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Wednesday
Jul132016

Make your Garden a Hummingbird Haven

 

Hummingbirds are great little birds to watch zip about your yard.  The secret to attracting these little guys to your yard comes down to food.  Not only can you use hummingbird feeders to attract hummingbirds, but what flowers you have in your garden can draw them to your yard, too. 

 

Hummingbirds look for certain qualities in flowers.  While they are attracted to blooms of all colors, they particularly like red flowers.  They also like flowers that have a tubular shape that they can stick their nose into.  Any sweet smelling flower will also attract them.  It’s best to plant flowers in your garden that bloom at different times throughout the season, to continually provide food for the little hummers.

 

Here are some popular flowers amongst hummingbirds:

 

1. Bee balm (Monarda): This perennial is a great one for our area and it not only attracts hummingbirds, but butterflies, too. The plant has a minty, citrus-scent scent that both you and the hummingbirds can enjoy. It has clusters of tubular flowers that are found in red, violet, purple, pink and white that bloom all summer.  It is a taller perennial that grows to be about 3 to 4 feet wide. It needs full sun but will tolerate some afternoon shade. Space bee balm plants about 18 inches apart. Provide ample water and they'll quickly spread and fill in until they look like one large mass of blooms. To limit their invasive quality, you can plant them in a sunken container or in an area you don’t have to mow or maintain.

 

2. Cardinal flower (Lobelia cardinalis): This perennial has scarlet red blooms that the hummingbirds like and that really pop in your garden. It blooms throughout the summer and is another taller perennial that can grow up to four feet high. Plant in part shade to full sun in moist soil where they will get at least a half a day of sun.

 

3. Trumpet vine (Campsis radicans): This is a favorite of hummingbirds. Plant this vine in full sun and be sure to provide a climbing support for it that is strong enough to handle it, such as a fence or trellis.  It has orange-red blooms all summer and can climb up to 40 feet tall with little to no fertilizer.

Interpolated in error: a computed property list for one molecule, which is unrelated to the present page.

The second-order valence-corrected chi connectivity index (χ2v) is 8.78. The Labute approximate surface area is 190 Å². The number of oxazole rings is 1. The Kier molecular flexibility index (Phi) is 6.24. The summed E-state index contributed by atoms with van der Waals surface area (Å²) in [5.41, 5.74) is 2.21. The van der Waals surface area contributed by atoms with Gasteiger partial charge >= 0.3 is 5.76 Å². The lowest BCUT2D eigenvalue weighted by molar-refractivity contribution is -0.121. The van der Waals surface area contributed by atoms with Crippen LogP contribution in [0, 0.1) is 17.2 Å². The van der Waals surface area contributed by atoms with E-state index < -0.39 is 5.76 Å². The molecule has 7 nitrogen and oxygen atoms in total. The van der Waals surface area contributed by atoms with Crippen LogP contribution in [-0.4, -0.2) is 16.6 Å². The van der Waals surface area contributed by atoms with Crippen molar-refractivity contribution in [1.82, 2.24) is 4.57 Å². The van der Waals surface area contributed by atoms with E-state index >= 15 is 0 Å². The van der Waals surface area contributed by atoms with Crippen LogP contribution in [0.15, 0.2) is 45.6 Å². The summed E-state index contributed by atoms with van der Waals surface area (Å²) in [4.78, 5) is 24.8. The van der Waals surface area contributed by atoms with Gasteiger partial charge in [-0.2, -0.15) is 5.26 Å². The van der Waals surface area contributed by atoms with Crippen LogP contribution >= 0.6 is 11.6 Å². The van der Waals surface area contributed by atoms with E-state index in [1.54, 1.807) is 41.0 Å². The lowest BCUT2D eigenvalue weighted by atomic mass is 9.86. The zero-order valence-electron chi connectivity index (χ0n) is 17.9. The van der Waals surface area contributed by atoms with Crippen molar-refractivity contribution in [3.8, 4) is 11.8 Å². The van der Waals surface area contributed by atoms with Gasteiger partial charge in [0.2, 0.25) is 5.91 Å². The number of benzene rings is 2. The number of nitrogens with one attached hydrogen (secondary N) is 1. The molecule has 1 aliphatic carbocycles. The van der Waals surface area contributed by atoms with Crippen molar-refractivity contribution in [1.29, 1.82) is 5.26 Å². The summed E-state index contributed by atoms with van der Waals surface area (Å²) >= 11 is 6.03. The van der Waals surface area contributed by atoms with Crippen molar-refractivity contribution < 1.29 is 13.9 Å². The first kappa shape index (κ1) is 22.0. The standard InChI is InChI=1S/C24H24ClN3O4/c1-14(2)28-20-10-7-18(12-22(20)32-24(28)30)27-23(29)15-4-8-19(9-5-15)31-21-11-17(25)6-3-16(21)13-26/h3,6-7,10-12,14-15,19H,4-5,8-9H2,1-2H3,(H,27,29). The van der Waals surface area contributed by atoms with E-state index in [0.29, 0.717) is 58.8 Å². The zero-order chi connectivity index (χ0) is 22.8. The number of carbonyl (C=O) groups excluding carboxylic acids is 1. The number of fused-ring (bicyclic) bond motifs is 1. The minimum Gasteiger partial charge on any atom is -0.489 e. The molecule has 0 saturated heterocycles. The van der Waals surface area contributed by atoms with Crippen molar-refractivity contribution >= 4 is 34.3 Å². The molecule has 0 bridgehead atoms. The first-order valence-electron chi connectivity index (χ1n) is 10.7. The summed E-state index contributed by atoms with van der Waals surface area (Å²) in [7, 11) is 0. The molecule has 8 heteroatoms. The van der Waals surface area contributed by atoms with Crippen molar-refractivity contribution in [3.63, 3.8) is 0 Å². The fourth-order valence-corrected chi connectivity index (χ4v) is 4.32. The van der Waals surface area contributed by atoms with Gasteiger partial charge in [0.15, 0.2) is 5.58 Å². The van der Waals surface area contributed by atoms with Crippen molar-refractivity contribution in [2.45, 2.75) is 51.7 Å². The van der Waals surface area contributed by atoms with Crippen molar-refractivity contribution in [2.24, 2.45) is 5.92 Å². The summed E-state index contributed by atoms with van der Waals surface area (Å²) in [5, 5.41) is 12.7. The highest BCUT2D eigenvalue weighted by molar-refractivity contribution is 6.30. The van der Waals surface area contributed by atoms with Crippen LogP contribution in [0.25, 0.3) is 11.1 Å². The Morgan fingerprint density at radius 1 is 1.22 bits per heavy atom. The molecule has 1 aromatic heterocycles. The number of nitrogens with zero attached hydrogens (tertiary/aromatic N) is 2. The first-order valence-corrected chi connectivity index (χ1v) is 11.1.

4. Salvia (Salvia splendens): Salvia is a great flower for hummingbirds because it blooms throughout the summer. There are a lot of varieties to plant, both annual and perennial, but the most popular among hummingbirds are annuals like black and blue salvia and Lady in Red. These bloom from late spring all the way through the autumn and grow anywhere from 8 to 30 inches high depending on the variety.  They all have conical clusters of tubular flowers that come in a variety of colors like red, purple and deep blue. Be sure to pinch the tops of the salvia back once they’re done blooming to encourage branching and more blooms. 

 

5. Fuchsia: These flowers are a great in both hanging baskets and potted containers. Every variety seems to be popular among hummingbirds.  They have beautiful blooms that come in a variety of colors including purple, white, pink, red and coral.  They are also great flowers for shady spots in your yard. And being one of the few flowers that blooms from late spring to first frost in part to full shade.  

 

6. Columbine (Aquilegia): These hardy perennials have a number of varieties, some which are native to this area.  Columbine is an easy plant to grow that will catch the attention of hummingbirds in your garden.  These perennials bloom from late spring to early summer and come in a variety of colors, including yellow, red, pink, blue, purple, and white, single or bicolored. Depending on the variety, they can be planted in the shade or full sun. Columbine can be grown from seed in early spring, and while it reseeds easily, the offspring plants may produce less showy flowers.

 

7. Hollyhock (Alcea rosea): These flowering giants add a lot of height and color to your garden.  They are a biennial, meaning they do not bloom their first year planted. It has funnel-shaped or double blooms in numerous bright and pastel hues including red, pink, yellow, white, and purple. They bloom early to midsummer in full sun. Plant seeds in midsummer for blooms the following year. 

 

8. Flowering tobacco (Nicotiana): This flower is a multi-tasker.  Not only does it attract butterflies and hummingbirds, but they’re poisonous to rabbits so they’ll leave them alone.  This relative of the tobacco plant is also known as nicotiana. They come in a variety of colors, including white, red, pink, lavender, green, and yellow.  It is an annual in our zone and will bloom from summer to first frost. They should be planted in partial shade to full sun and prefer rich, moist soil that's well-draining.

 

9. Honeysuckle trumpet (Lonicera sempervirens): Its elegant blooms attract gardeners and hummingbirds alike.  Being a vine, it also needs to have something to climb on, so be sure to give this plant something to latch onto. It will climb your trellis and bloom all summer long with beautiful blooms that are deep red with yellow throats. Plant it in partial to full sun.